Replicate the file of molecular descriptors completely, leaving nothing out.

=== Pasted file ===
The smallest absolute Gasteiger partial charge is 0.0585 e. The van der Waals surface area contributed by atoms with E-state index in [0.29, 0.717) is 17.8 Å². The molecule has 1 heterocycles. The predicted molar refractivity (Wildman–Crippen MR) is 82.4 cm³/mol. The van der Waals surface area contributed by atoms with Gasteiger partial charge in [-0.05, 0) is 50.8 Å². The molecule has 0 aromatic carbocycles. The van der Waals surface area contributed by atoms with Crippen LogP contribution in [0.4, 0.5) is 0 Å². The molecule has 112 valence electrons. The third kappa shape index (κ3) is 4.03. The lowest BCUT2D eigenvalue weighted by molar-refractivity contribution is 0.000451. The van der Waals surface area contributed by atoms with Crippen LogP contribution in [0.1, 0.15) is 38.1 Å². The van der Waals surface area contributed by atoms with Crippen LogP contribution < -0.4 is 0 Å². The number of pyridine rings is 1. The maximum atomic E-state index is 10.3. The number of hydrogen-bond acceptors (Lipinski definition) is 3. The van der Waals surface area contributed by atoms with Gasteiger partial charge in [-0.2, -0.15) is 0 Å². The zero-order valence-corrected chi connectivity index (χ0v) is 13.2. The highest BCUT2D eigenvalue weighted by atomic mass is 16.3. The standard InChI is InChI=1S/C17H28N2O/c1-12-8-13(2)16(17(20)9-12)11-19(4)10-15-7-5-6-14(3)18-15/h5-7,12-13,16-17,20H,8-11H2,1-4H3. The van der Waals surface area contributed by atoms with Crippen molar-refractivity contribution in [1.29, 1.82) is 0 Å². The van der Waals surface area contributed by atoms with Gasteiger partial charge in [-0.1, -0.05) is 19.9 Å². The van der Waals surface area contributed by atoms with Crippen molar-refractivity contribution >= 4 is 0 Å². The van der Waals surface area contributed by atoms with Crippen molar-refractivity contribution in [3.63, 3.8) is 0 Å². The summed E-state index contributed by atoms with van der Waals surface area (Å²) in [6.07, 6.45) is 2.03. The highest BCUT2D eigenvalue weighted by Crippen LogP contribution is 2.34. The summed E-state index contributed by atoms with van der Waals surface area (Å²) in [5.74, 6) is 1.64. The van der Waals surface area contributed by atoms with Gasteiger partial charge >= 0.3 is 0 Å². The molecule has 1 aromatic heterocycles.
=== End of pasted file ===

The smallest absolute Gasteiger partial charge is 0.0585 e. The van der Waals surface area contributed by atoms with E-state index in [0.29, 0.717) is 17.8 Å². The molecule has 1 heterocycles. The predicted molar refractivity (Wildman–Crippen MR) is 82.4 cm³/mol. The van der Waals surface area contributed by atoms with Gasteiger partial charge in [-0.05, 0) is 50.8 Å². The molecule has 0 aromatic carbocycles. The van der Waals surface area contributed by atoms with Crippen LogP contribution in [0.4, 0.5) is 0 Å². The molecule has 112 valence electrons. The third kappa shape index (κ3) is 4.03. The lowest BCUT2D eigenvalue weighted by molar-refractivity contribution is 0.000451. The van der Waals surface area contributed by atoms with Crippen LogP contribution in [0.1, 0.15) is 38.1 Å². The van der Waals surface area contributed by atoms with Crippen LogP contribution < -0.4 is 0 Å². The number of pyridine rings is 1. The maximum atomic E-state index is 10.3. The number of hydrogen-bond acceptors (Lipinski definition) is 3. The van der Waals surface area contributed by atoms with Gasteiger partial charge in [-0.2, -0.15) is 0 Å². The zero-order valence-corrected chi connectivity index (χ0v) is 13.2. The highest BCUT2D eigenvalue weighted by atomic mass is 16.3. The standard InChI is InChI=1S/C17H28N2O/c1-12-8-13(2)16(17(20)9-12)11-19(4)10-15-7-5-6-14(3)18-15/h5-7,12-13,16-17,20H,8-11H2,1-4H3. The van der Waals surface area contributed by atoms with Crippen molar-refractivity contribution in [1.29, 1.82) is 0 Å². The van der Waals surface area contributed by atoms with Gasteiger partial charge in [-0.1, -0.05) is 19.9 Å². The van der Waals surface area contributed by atoms with Crippen molar-refractivity contribution >= 4 is 0 Å². The van der Waals surface area contributed by atoms with Crippen molar-refractivity contribution in [3.63, 3.8) is 0 Å². The summed E-state index contributed by atoms with van der Waals surface area (Å²) in [6.07, 6.45) is 2.03. The highest BCUT2D eigenvalue weighted by Crippen LogP contribution is 2.34. The summed E-state index contributed by atoms with van der Waals surface area (Å²) in [5.74, 6) is 1.64. The van der Waals surface area contributed by atoms with Gasteiger partial charge >= 0.3 is 0 Å². The molecule has 1 aromatic heterocycles.